The European Parliament elections
brought unexpected results as voters from 28 countries delivered the highest
turnout in a European election for 20 years.
The elections put to test the
magnitude of influence of the nationalist, populist and hard-right movements
that have widened their clout on the continent in recent years.
In Britain, voters favored the
extremes over Conservatives, with the strongest showing for arch-Brexiteer
Farage’s newly formed Brexit party
received 31.71 % of the vote which is almost equivalent to the combined vote
shares of the Labour Party and the Liberal Democrats.
In France, Marine Le Pen’s far-right
National Rally won with 23.31% of the votes, according to the French Ministry
of Interior, beating French president Emmanuel Macron’s La République En Marche
alliance on 22.41%.
In Italy, Deputy Prime Minister
Matteo Salvini’s right-wing Lega Party took home 34.33% of the vote.
Meanwhile, in Hungary, far-right
nationalist Prime Minister Viktor Orban’s Fidesz party garnered 52.33% of the
Likewise in Germany, Chancellor
Angela Merkel’s ruling coalition saw a drastic loss in support to the Greens
and to a lesser extent, the far right.
“Not only is the League the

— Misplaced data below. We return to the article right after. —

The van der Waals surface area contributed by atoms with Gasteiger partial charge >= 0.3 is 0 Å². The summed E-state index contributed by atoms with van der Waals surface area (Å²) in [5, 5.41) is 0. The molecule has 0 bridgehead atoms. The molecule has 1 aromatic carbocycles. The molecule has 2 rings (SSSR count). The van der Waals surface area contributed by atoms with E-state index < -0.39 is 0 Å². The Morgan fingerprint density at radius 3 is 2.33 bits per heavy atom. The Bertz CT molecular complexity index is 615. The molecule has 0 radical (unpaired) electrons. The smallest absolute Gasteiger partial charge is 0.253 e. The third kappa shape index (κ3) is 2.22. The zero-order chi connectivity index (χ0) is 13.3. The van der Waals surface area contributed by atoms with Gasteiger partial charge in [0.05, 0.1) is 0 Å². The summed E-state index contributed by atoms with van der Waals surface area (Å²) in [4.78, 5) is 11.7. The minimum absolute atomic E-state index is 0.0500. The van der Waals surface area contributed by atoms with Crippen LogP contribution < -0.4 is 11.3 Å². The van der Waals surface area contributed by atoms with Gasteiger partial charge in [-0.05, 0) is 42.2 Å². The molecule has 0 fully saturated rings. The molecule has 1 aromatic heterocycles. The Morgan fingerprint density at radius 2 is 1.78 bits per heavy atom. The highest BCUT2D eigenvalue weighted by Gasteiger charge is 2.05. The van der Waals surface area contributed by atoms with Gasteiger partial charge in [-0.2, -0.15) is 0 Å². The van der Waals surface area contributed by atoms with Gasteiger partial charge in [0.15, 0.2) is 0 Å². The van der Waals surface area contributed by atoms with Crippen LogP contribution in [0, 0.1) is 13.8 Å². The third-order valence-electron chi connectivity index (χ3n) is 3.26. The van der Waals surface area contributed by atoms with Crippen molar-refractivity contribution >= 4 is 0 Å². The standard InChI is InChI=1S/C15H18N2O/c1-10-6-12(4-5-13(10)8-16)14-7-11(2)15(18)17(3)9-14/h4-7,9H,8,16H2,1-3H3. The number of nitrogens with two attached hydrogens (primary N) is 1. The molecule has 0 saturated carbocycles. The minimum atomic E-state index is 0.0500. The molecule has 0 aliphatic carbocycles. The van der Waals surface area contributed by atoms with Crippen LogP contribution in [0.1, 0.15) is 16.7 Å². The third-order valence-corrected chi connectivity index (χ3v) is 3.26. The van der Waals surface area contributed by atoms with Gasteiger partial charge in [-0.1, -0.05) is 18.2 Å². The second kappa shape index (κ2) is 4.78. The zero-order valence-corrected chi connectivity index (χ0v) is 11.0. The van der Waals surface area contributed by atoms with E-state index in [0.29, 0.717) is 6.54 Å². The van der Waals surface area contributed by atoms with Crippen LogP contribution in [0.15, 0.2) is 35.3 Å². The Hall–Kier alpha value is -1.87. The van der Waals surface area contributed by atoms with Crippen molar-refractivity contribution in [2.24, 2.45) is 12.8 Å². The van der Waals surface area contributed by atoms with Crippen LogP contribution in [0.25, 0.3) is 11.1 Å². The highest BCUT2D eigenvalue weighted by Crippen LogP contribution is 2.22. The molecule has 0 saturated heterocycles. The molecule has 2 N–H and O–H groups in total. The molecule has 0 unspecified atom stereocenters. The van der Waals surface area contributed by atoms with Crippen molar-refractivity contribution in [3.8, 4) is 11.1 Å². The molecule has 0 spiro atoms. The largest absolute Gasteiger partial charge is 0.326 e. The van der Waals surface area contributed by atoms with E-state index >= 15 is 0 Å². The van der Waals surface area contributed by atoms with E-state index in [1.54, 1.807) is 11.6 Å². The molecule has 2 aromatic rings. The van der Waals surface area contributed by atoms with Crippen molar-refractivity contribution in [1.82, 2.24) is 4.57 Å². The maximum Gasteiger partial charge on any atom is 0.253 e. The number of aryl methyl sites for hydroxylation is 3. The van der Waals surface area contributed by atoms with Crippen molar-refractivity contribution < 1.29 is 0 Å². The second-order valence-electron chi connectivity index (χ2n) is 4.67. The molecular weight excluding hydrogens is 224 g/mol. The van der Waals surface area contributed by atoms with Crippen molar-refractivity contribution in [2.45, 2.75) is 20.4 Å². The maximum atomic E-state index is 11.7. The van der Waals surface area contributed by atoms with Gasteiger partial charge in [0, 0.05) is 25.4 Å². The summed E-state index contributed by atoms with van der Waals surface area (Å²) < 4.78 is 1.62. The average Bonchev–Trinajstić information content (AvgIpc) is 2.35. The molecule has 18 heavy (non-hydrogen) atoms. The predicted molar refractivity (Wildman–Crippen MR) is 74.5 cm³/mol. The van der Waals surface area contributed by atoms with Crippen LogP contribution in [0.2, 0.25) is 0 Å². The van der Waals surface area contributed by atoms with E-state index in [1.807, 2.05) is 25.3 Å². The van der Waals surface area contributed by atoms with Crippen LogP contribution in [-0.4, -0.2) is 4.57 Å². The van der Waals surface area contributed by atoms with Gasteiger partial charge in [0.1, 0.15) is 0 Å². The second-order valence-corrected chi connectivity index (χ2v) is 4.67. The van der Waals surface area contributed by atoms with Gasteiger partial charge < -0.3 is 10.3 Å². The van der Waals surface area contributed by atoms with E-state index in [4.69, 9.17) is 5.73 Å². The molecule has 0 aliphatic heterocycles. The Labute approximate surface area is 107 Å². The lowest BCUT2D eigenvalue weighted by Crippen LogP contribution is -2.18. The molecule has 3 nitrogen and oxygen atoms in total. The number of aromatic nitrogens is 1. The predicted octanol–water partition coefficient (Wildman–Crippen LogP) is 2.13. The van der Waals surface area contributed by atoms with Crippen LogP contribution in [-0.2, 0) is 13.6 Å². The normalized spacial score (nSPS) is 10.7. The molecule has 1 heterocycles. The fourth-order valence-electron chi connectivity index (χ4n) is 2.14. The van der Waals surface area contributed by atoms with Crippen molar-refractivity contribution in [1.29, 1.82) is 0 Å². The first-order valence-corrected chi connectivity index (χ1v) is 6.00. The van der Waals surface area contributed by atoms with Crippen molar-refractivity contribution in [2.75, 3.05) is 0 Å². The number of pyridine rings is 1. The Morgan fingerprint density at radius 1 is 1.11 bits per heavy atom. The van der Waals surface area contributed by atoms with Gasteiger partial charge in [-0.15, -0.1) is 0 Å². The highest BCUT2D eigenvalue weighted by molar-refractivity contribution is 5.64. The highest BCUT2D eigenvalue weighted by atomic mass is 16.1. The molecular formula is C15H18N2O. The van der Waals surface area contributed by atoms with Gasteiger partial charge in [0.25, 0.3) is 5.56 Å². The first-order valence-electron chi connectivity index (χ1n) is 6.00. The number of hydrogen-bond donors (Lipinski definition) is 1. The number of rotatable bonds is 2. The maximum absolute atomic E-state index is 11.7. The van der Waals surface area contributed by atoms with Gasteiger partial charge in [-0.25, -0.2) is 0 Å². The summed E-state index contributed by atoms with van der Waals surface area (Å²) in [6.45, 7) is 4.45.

first party in Italy, but Marine Le Pen is first in France, Nigel Farage is
first in Great Britain. Therefore, Italy, France and England: the sign of a
Europe that is changing, that is fed up,” Salvini said.
In Greece, Prime Minister Alexis
Tsipras said he would call a snap election after his party gained disappointing
results in the European and local elections.
The opposition conservative party
“New Democracy” won 33.25% of the vote, with a lead over the
governing Coalition of the Radical Left “Syriza”, currently at
Hungary’s increasingly authoritarian
Prime Minister Viktor Orban, a possible ally of Italy’s Salvini, said he hopes
the election will bring a shift toward political parties that want to stop
According to Orban, the
migration issue “will reorganize the political spectrum in the European